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Old 10-31-2017, 02:09 AM
 
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My fourth grandfather came to America from Germany and changed his name to "Kidd". I thought maybe he was Scottish. Funny thing is my father thought he was a descendant of Captain Kidd. Anyone have this happen to them and was this normal back then?
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Old 10-31-2017, 10:17 AM
 
Location: Albuquerque NM
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It happened all the time. What was his name originally?
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Old 10-31-2017, 10:36 AM
 
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Originally Posted by aries63 View Post
It happened all the time. What was his name originally?
I don't know. It appears he just abandoned it to be an American. Reading a similar story another German guy had the last name liesch and changed it to Kidd.
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Old 10-31-2017, 10:45 AM
 
Location: North State (California)
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I read that the immigration officers would sometimes issue new names, if they did not know how to spell the name, or if the new immigrant had poor English speaking skills. Sometimes they would be given the name of the town or region they came from.
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Old 10-31-2017, 07:40 PM
 
Location: Colorado (PA at heart)
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Originally Posted by evening sun View Post
I read that the immigration officers would sometimes issue new names, if they did not know how to spell the name, or if the new immigrant had poor English speaking skills. Sometimes they would be given the name of the town or region they came from.
That's a myth.

https://www.nypl.org/blog/2013/07/02...s-ellis-island
https://www.uscis.gov/history-and-ge...t-name-changes
Immigrant Names and Name Changes at Ellis Island - Genealogy.com

Name changes for immigrants were common, but it was likely by the immigrants choice.
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Old 10-31-2017, 08:42 PM
 
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Originally Posted by lily4881 View Post
I don't know. It appears he just abandoned it to be an American. Reading a similar story another German guy had the last name liesch and changed it to Kidd.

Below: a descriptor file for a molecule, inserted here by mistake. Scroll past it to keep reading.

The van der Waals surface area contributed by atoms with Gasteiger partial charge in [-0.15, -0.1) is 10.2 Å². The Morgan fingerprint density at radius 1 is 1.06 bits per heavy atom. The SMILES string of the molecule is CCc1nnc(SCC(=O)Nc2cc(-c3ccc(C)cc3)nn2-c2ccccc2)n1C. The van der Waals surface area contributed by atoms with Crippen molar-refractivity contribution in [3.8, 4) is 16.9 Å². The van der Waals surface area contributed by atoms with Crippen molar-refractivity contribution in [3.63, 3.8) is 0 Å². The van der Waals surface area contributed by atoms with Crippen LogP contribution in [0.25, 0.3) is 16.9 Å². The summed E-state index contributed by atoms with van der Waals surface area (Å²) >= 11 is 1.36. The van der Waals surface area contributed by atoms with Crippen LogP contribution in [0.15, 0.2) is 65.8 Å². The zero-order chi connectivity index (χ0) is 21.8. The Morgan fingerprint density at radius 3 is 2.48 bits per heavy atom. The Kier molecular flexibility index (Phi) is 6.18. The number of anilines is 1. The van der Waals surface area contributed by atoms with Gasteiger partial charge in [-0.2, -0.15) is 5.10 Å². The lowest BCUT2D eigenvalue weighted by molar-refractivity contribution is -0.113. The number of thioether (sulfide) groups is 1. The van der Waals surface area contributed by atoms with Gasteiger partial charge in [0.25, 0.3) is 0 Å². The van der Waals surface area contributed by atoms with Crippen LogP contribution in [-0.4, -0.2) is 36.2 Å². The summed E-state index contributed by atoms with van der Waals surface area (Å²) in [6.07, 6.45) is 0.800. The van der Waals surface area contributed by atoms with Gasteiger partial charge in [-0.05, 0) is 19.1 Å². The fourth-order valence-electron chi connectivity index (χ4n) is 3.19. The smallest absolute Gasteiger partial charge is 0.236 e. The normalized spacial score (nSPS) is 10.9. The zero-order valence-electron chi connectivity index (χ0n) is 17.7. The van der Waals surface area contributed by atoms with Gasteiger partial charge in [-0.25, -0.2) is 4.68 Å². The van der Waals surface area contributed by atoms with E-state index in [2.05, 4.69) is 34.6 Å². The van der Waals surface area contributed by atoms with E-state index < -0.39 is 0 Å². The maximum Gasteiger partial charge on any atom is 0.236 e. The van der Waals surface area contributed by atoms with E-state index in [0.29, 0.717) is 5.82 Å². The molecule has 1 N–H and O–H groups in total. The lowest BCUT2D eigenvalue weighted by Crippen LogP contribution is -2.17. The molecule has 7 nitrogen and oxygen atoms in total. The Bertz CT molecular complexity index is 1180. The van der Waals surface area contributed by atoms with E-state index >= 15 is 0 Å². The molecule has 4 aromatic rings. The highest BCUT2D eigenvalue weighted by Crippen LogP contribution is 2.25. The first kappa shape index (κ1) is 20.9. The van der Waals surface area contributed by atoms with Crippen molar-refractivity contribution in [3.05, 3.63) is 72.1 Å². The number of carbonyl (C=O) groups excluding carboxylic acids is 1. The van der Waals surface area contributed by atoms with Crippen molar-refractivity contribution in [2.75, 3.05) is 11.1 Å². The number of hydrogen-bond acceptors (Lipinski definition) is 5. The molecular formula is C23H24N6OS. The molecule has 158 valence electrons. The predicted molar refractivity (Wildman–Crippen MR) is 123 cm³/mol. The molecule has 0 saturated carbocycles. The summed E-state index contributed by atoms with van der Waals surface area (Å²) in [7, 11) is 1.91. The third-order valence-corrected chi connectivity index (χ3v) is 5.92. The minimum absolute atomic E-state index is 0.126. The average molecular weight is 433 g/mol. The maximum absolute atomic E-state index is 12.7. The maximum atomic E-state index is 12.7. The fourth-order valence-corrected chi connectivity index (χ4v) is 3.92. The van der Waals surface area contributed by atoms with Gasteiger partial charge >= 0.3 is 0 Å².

The name would have needed to match the ship manifest. So whatever name he checked in with would have needed to correlate upon arrival.

Did he have siblings?
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Old 10-31-2017, 09:05 PM
 
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Originally Posted by historyfan View Post
The name would have needed to match the ship manifest. So whatever name he checked in with would have needed to correlate upon arrival.

Did he have siblings?
It appears he came to America alone. His son and grandson were given the same first name.
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Old 10-31-2017, 09:25 PM
 
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Sometimes I have found people on ship manifests by finding other family members.

Have you found his naturalization record? It should have the immigration date, birthplace, and perhaps the ship name.

If you want to post his information (name, birth year, where he lived & his wife's name & anything else), I will do a quick look for you.
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Old 10-31-2017, 10:36 PM
 
Location: colorado springs, CO
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It was common to use names from maternal maiden names for first names. Do you know what was his mother’s ethnicity?

My 5th great-grandfather immigrated around 1860, from Germany but didn’t change his name. Now that I think of it ... given his name (Seeberger) ; it’s odd that I was the first one to think of this, but he wasn’t a “non-church going Lutheran” as he told people he was.

He was Jewish. And Germany at that time, required all Jewish to be registered as members of the Lutheran Church if they wanted to enjoy full citizen economic rights.

The surname Kidd is Jewish (as frequently as is English, it is found in both)If he picked a name from a maternal surname for his given name, or changed the surname entirely, he might have been Jewish on his mother’s side.

Was he born in Germany or Scotland? Do yo know what part of Germany he lived in? There was a large Jewish population in the area of Brandenberg/Posen during the mid 1800’s.

My grandmother was put on the spot to provide a middle name when she immigrated from Greece but she didn’t have one. So she gave them her husband-to-be’s first name & she hadn’t even met him yet! He had been here for over a decade & she was sent here to fulfill her arranged marriage obligation.

Last edited by coschristi; 10-31-2017 at 10:46 PM..
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Old 10-31-2017, 11:06 PM
 
Location: Brusssels
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This is very common, especially in areas where new arrivals were treated poorly.
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